Isn’t it interesting when you have a thought then a dear friend expresses that similar thought a day later? My thought: “What is it about Sister Act that keeps bringing me back over and over again?” My mother’s thought: “What is one book, poem, or movie that you find yourself returning to again and again?” She wrote her thoughts on a book series by Penelope Wilcock, “The Hawk and the Dove,” read her thoughts here, while I find myself returning to a favorite movie.
Have you ever visited some work of art— be it written, spoken, sung, drawn, or acted— and find yourself returning to it when you find you need that little bit of something extra? This movie is one of mine. At first it called to my soul through music. (I am a theater junky. Get with it or get over it.) Then it became an unspoken tradition to watch it with my grandparents. Now, after having seen it easily a hundred times— and that is a conservative estimate, I have realized that there are parts of who I am because of this film.
I can still hear my Grandfather and Grandmother chuckle when Sister Mary Lazarus raps the table with her knuckle while talking about her convent with no running water in Canada and says, “It was hell on earth. I loved it!” Here is the truth, life here on earth is hell. There is pain, there is suffering, there is hunger, there is loss. John Milton, in Paradise Lost, wrote, “The mind is its own place, and in itself can make a heaven of hell, a hell of heaven.” And this film portrays that very trial gently.
Sister Act is a call to remind ourselves about the hard stuff. It is uncomfortable. It is awkward. It is dysfunctional. A black, Las Vegas show woman sees a murder and is hidden in a white washed, sequestered convent from her mob boss ex-boyfriend. And it is hilarious.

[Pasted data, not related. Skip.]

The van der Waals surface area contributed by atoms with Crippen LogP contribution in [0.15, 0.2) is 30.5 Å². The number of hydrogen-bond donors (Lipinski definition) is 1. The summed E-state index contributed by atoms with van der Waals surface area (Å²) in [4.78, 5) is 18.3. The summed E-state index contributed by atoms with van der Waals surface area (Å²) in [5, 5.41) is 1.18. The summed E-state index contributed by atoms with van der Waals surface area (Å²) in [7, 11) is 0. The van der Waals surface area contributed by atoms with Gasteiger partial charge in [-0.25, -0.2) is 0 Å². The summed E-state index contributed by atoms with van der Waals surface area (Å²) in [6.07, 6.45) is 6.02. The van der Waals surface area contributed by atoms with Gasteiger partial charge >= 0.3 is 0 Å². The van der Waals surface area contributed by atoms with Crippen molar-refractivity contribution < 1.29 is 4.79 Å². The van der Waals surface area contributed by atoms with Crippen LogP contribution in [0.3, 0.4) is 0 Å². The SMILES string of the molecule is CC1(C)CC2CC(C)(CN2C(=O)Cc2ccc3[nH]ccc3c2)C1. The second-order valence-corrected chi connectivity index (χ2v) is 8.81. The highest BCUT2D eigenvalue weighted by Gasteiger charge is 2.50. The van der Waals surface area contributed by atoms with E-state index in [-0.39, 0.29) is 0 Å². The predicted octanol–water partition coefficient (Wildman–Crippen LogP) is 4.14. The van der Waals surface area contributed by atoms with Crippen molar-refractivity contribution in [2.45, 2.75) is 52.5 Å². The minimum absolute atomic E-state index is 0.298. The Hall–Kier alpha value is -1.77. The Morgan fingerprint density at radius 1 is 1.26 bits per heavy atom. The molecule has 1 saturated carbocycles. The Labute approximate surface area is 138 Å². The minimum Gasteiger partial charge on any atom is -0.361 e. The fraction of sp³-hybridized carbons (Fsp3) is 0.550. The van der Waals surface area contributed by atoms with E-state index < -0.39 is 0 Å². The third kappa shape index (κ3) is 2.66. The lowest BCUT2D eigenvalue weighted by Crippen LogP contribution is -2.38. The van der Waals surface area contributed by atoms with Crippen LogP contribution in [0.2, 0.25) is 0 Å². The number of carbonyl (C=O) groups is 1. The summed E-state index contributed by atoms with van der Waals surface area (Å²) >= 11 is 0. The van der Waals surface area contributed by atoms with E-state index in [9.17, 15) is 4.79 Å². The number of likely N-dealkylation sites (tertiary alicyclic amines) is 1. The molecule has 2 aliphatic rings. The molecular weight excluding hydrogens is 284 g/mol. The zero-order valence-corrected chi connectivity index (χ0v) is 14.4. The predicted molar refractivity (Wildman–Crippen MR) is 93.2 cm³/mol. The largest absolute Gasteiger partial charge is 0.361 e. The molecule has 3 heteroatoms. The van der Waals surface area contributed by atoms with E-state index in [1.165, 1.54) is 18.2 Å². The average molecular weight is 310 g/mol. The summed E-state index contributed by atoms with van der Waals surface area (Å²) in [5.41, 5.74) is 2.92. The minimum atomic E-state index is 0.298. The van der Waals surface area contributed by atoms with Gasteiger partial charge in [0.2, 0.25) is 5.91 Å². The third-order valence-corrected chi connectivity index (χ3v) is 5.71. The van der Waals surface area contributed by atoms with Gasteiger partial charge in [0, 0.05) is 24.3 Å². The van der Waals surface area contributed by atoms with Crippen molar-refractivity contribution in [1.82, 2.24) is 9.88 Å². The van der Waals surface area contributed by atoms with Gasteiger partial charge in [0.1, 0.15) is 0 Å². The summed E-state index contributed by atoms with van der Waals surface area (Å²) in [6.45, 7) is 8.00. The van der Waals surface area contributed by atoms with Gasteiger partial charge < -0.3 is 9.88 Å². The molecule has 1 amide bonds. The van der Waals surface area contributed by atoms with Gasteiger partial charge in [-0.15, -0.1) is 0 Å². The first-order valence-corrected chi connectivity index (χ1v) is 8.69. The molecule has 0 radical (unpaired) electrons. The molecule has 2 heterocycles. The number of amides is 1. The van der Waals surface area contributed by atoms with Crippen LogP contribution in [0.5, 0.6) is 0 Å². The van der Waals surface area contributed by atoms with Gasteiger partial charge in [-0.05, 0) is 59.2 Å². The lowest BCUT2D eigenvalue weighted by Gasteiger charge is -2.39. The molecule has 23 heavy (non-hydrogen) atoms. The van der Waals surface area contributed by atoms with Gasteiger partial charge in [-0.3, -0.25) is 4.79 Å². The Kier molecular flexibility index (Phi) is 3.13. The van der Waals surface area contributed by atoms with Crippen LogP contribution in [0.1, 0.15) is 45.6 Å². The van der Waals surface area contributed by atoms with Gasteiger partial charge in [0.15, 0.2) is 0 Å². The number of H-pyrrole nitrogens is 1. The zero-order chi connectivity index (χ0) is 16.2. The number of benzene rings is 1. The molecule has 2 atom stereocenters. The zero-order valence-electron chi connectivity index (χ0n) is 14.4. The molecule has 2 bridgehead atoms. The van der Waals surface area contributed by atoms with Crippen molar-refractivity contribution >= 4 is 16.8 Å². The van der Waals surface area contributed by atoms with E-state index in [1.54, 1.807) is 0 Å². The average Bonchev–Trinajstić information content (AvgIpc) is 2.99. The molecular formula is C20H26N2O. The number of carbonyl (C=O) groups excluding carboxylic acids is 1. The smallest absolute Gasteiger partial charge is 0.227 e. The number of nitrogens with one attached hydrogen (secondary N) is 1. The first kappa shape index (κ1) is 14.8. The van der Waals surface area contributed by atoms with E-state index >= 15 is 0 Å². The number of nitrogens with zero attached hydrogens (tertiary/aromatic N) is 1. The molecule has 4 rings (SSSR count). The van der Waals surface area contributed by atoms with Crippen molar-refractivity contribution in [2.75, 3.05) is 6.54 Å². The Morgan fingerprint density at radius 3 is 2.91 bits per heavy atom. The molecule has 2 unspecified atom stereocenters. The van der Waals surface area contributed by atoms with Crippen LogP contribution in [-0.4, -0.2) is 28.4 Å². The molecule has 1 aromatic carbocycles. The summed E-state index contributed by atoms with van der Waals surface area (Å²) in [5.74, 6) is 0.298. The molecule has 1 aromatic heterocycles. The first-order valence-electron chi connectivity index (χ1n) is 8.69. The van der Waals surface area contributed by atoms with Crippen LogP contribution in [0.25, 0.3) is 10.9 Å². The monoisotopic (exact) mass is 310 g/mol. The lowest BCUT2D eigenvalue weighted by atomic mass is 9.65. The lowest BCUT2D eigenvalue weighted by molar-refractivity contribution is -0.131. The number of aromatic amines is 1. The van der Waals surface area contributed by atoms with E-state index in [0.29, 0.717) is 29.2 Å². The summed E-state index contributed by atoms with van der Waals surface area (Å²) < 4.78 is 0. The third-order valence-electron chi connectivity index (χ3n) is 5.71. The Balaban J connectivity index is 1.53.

It is a poignant reflection of the church. One that has been sitting here for almost three decades now. One that we joke about understanding, but clearly do not. Make church more accessible— put in the coffee shop, brighten up the music, I don’t need to go on as you have heard it all before. But we miss the point!!!! When was the last time you saw a non- Christian speak from the pulpit of a church? When was the last time you saw a non-Christian have value outside of needing to be “saved” inside the church? When was the last time you went out into the community, just to serve the community? Btw, doing this in hopes of increasing your church numbers doesn’t count.
In many ways, it reminds me of the final song in Encanto where Abuela apologizes for holding on to tight. She sings, “The miracle is not, some magic that you’ve got, the miracle is you. The miracle is you, not some gift, just you. The miracle is you. All of you, all of you.”
This seems counter to what church teaching has been for thousands of years. But why not welcome everyone? Towards the end of the film, the nuns have taken down the chain link fences, started a soup line, created a kids playground, and at the very end, the choir performed for the Pope. The people that they served in the community showed up in all of their jewelry, leathers, and raucous applause. Quit worrying about whether they change or not… maybe they aren’t the ones that need to. After all isn’t it God’s job to separate the goats from the sheep, the weeds from the grain?
Ps: I am a huge fan girl to both Whoopi Goldberg and Maggie Smith. ❤️❤️❤️ okay. I’m done. 😬😁
5 thoughts on ““Now, just try to blend in.””
I really like this. A movie hidden with transformations.
Katie, I am so grateful for you and your voice in this world. Your perspective in golden. I’m waiting for your book to hit the shelves.😍
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That is so kind of you! I am so blessed to be/have been surrounded by voices that instilled wonder and curiosity in me but also allowed me to challenge myself and others! Your mother included!
Awwwe..Thank you, Katie! 😘